Business Writing

Business writing is an essential part of most business interactions. Not all business can be conducted verbally, and verbal discussions usually have to be followed by a written form. Without the written word to back them up, business transactions lack permanency. Good business writing allows businesspeople to communicate effectively. It can avoid misunderstandings and propel businesses toward success. Effective writers appear knowledgeable and professional.

There are three criteria for good business writing: content and purpose; organization and style. Content and purpose include having something worthwhile to say and providing information that is interesting, clearly presented and well-developed. Strong writing builds its arguments on sufficient and compelling evidence. The content should be persuasive and accomplish its purpose. The entire piece should stick to its point.

Organization refers to a logical and consistent structure. Writers should emphasize main points and important ideas. Main ideas should also be easy to find. Minor ideas should be clearly stated as such and de-emphasized.

Well-organized business writing should include smooth transitions among ideas, sentences and paragraphs. Each paragraph should start with a topic sentence that expresses the main idea of the paragraph. Ensuing sentences within the paragraph should follow that main idea. For style, the language of a business document should be fluent, concise and clear. The vocabulary should be accurate and precise. The tone should be consistent throughout the document. To improve readability, sentences should vary in length. Excellent spelling and grammar are essential.

Business writers always write with a purpose. Recognizing the purpose of the document can help formulate a writer's thoughts. One of the most common reasons for business writing is to present recommendations, decisions or ideas. Another typical purpose is to explain something, either to colleagues or to an audience outside the business. Other times, business writers aim to persuade someone to agree with them or join them in an undertaking.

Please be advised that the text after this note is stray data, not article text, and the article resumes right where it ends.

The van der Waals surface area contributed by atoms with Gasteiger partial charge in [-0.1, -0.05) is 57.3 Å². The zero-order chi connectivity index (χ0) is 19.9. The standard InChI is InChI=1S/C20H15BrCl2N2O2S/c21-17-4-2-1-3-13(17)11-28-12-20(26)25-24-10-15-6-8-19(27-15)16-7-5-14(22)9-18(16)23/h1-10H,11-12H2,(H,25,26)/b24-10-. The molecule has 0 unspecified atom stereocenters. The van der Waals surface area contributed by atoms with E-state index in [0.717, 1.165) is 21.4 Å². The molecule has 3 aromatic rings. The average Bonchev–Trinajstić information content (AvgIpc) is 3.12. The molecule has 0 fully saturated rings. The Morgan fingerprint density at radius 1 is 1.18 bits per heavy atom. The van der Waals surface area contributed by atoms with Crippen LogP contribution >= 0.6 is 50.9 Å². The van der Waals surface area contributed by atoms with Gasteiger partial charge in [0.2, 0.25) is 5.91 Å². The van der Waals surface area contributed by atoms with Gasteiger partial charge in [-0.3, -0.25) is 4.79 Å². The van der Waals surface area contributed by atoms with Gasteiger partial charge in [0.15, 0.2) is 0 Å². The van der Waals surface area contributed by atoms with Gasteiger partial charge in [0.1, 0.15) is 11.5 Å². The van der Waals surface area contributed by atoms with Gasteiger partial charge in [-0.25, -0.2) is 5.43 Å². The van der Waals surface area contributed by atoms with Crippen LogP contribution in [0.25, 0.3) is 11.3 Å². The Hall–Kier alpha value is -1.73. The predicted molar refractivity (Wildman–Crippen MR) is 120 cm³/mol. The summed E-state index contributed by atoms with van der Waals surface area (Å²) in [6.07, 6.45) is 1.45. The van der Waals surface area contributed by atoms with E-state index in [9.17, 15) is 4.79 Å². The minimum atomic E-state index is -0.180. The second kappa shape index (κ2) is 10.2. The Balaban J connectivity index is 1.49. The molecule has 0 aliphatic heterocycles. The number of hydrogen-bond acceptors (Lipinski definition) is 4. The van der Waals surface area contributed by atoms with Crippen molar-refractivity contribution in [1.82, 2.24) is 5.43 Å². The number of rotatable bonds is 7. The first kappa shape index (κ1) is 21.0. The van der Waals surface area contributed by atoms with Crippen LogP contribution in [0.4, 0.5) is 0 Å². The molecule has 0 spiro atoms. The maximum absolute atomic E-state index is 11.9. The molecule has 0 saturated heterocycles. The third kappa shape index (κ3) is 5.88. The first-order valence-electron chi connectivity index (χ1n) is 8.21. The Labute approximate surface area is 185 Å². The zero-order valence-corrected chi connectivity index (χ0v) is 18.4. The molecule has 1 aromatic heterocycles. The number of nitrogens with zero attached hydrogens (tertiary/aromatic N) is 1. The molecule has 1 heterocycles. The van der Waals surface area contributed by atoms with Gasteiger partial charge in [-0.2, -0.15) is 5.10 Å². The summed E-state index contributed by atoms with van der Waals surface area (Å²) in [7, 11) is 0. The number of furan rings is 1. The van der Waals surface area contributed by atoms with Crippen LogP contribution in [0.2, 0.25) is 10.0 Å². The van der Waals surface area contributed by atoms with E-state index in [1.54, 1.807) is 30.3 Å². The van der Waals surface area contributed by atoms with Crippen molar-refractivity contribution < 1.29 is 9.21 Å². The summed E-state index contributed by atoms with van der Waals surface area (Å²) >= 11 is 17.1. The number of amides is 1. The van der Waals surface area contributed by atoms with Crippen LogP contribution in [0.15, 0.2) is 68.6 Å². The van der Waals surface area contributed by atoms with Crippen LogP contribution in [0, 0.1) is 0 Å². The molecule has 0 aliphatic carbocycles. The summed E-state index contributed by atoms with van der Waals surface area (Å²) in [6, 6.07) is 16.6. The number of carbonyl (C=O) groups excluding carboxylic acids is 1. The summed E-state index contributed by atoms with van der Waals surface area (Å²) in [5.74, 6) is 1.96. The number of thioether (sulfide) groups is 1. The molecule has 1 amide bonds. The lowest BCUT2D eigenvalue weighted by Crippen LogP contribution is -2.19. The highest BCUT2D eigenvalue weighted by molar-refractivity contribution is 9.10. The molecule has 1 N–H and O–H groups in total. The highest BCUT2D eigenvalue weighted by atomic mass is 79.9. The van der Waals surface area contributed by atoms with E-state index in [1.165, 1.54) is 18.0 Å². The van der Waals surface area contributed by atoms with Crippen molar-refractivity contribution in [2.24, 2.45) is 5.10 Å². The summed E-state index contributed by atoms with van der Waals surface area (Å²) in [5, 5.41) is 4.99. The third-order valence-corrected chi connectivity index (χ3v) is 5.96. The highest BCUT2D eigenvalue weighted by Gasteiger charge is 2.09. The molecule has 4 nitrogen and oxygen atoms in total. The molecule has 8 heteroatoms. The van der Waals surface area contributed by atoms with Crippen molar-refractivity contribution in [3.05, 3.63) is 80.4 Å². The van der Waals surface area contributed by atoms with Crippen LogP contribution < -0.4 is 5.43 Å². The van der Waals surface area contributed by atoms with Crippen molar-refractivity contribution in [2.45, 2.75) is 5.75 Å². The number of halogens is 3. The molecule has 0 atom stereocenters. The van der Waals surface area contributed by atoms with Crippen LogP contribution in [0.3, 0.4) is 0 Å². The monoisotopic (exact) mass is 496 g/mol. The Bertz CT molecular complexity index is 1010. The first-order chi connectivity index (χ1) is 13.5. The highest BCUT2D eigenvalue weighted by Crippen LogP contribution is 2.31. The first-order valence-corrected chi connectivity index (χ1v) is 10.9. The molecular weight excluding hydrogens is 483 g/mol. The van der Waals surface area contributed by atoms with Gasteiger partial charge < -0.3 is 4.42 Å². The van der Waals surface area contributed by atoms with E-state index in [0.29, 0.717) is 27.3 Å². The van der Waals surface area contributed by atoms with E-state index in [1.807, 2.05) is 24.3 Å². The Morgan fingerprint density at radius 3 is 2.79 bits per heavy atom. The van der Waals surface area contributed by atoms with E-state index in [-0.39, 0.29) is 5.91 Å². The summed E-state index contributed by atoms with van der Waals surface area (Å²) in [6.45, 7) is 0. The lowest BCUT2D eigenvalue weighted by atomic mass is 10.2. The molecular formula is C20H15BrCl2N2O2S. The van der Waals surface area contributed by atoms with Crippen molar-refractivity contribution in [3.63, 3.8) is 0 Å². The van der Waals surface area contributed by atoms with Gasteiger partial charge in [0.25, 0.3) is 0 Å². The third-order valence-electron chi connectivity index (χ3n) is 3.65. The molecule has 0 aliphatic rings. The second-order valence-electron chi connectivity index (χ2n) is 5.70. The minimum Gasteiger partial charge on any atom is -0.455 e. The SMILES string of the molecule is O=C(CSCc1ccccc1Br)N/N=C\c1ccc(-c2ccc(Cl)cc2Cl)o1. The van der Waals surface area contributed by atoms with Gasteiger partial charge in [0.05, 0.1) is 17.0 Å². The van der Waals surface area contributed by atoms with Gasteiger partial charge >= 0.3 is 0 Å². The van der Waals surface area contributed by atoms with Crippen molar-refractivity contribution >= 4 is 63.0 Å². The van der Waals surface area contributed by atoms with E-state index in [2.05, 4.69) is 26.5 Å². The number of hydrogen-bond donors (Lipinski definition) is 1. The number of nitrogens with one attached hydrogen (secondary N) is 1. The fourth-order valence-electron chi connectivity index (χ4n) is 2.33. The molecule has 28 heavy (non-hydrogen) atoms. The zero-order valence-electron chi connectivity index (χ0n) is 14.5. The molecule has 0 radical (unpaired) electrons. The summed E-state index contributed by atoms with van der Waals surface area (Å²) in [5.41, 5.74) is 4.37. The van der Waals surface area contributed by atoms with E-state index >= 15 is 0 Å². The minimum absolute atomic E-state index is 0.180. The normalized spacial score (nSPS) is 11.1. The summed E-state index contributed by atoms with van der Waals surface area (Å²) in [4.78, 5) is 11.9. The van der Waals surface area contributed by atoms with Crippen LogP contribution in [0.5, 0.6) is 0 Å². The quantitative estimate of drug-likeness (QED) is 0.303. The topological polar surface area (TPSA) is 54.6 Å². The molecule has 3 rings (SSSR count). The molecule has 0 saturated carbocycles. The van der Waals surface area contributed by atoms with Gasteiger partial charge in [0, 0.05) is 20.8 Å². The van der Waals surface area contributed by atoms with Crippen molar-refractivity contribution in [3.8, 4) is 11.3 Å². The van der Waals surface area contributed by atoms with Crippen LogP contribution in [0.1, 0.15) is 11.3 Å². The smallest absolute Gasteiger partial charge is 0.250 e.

There are six major types of business writing, each of which requires different skills and techniques. The types are:

• Business letter

• Memorandum

• Proposal

• Report

• Minutes

• Writing together

Writers of all types of business documents should learn about their audiences and direct their tone and style to those audiences. They should choose the appropriate level of detail and find good evidence to back up their words.

Business letters follow a specific format, beginning with the heading. Writers should familiarize themselves with standard headings, including date and format of the recipient's name and address. Letters are generally not longer than a page or two. The first paragraph should clearly state the purpose of the letter. Letters should end with a request for what the writer wants, such as a follow-up phone call.

A memorandum (memo) is the most common type of business writing. A memorandum is internal, and it is used to communicate to co-workers. Memos can assign responsibilities, request information, instruct employees or announce plans and decisions. The title of a memorandum is important as it orients the reader and determines how the memo will be filed. Memos should be short and cover one topic only. Memos always begin with a statement of a central point. Lists and charts can help demonstrate the central point of a memorandum.